By Sarah Coffey

Produced Kate Berry

Florals Katy Stuart of Gatherer Floral Co.

Published on March 24, 2018

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Photography by Marcus Nilsson

Anna Bond’s gouache paintings of rich blooms and velvet-like leaves are synonymous with artful vintage style, yet the Florida home she shares with her husband, Nathan, and son Ford (with a baby on the way) is surprisingly minimal. “I like things serene and clean,” says Bond, who keeps a light-filled studio for Rifle Paper Co. designs in a spare room of the house. “I do most of my creative work at home, and I need it to be calm.” 

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That blank canvas provides an ideal backdrop for entertaining. “Hosting is an extension of doing anything artistic,” explains Bond. Her circle of friends and collaborators share a similar life-as-art mind-set. Case in point: Bond’s good friend Ellen Bennett—the founder and CEO of Hedley & Bennett, a cult brand of handmade aprons worn by everyone from David Chang to Martha Stewart.

Bennett and Bond met in New York years ago and make a point of catching up over meals whenever their schedules find them in the same city. A believer in connecting over food, Bennett assembles a rotating guest list of creatives, chefs, and entrepreneurs for monthly “Bennett Brunches” at her Los Angeles home. “People bring ingredients, nobody knows one another, and we all cook together,” she says. 

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A fan of easy-to-prep, healthy ingredients, Bennett elevated a store-bought hummus with spices, seeds, and good olive oil—while the crudité plate and cucumber salad with pickled onion required not much more than a mandoline. (Another trick: Salt the water before freezing it and your ice will last longer.) Plus, six-minute eggs mean no messy pans to clean up after.

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This spring, as Bond and Bennett launch their first collaboration—a line of aprons, recipe boxes, and chef’s notebooks, each adorned in Bond’s signature, saturated florals—the pair celebrated with their own laid-back gathering at Bond’s home in Maitland. Bennett, putting the new aprons to good use, planned a menu of fresh, crisp spring fare, including a citrus salad, six-minute eggs, lamb with rosemary, and bright crudité platters. “Ellen brought in color and texture with the food, and I find endless inspiration in the shapes of flowers,” says Bond.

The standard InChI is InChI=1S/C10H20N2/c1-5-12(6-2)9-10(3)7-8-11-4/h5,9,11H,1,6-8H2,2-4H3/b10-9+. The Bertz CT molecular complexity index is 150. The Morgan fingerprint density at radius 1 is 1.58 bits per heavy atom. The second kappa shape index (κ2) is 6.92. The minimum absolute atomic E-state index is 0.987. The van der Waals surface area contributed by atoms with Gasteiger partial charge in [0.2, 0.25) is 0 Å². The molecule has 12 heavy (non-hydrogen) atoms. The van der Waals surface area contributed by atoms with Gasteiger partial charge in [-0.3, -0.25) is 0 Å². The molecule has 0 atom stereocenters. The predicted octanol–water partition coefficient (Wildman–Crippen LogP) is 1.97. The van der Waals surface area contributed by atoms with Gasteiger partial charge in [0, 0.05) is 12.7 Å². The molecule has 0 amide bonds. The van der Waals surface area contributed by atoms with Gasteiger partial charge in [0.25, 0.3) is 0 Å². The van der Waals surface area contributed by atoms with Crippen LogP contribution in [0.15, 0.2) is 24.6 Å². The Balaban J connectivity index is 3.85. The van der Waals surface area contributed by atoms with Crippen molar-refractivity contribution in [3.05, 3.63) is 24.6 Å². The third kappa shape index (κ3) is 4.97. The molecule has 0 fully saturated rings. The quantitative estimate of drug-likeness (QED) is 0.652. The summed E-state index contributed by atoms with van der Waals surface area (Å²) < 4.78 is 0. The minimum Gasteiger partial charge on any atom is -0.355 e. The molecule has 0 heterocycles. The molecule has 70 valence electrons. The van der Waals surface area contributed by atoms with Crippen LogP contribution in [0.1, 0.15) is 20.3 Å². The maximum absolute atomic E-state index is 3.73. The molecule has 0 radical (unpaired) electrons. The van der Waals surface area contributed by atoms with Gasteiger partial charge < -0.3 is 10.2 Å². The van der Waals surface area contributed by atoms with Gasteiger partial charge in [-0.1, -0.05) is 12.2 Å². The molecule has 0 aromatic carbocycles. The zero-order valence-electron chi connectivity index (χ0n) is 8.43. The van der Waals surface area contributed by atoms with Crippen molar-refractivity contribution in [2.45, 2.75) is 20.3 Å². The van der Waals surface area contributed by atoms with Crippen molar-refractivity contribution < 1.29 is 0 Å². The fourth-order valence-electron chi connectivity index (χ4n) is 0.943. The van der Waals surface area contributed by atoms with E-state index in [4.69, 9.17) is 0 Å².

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From fabrics to food, there’s no lack of inspiration at Bond’s home. Her free-flowing floral paintings dress the new Rifle 

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 Hedley & Bennett aprons, and fresh Florida ingredients star in the spring meal. Bennett serves a citrus salad made with a trio of oranges (blood, navel, and cara cara) to add subtle variety in flavor and color. Her zippy apple cider vinegar–based dressing, spiked with lots of chopped garlic and Dijon mustard, cuts the sweetness. 

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Photography by Marcus Nilsson
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Riffling on Bennett’s eclectic brunches, Bond invited a fun mix of local friends, including chef Andy Corton of Orlando’s much-loved Cuban restaurant Black Bean Deli, who arrived with heapfuls of local strawberries and lettuce. Everyone settled in the home’s airy main room, a central space that the Bonds renovated to create one open layout for cooking, dining, and hanging out—where Florida sunlight streams through the windows and all-white walls frame views of Lake Minnehaha. At the table, guests grazed on bowls of olives, market-driven small plates, and vibrant finger foods. “I like things you can eat with your hands,” says Bennett of the meal’s casual vibe.   

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To finish, Bond served a white buttercream cake she decorated with roses, ranunculus, delphinium blooms, and berries. Glasses in hand, the party moved outside, and the crew finished the afternoon by taking a boat out on the lake. “I have such a regimented schedule every day; this lets me enjoy a free afternoon with no agenda,” Bennett explains. “I love brunches because there’s no end time.” 

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A roasted asparagus and leek salad gets a garnish of shaved Parmesan and delicate pea tendrils. And the garlicky yogurt dressing includes a little lemon zest to make the dish really sing.

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The key to the brunch menu is balancing heartier fare with fresh ingredients (especially come spring)—like lamb chops with rosemary and preserved Meyer lemons seared in butter. 

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Photography by Marcus Nilsson
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Photography by Marcus Nilsson

“My home is a blank slate, a calming environment. Food and flowers bring in color,” says Bond.

This story originally appeared in the Spring 2018 issue with the headline “Garden Party.”

For more spring entertaining inspiration: 

A Wildly Colorful Ranch That’ll Make You Want to Visit Texas ASAP
Tips to Make Your Backyard Brunch Instagram-Ready
Three Stunning Centerpiece Ideas That Will Make Your Spring Table

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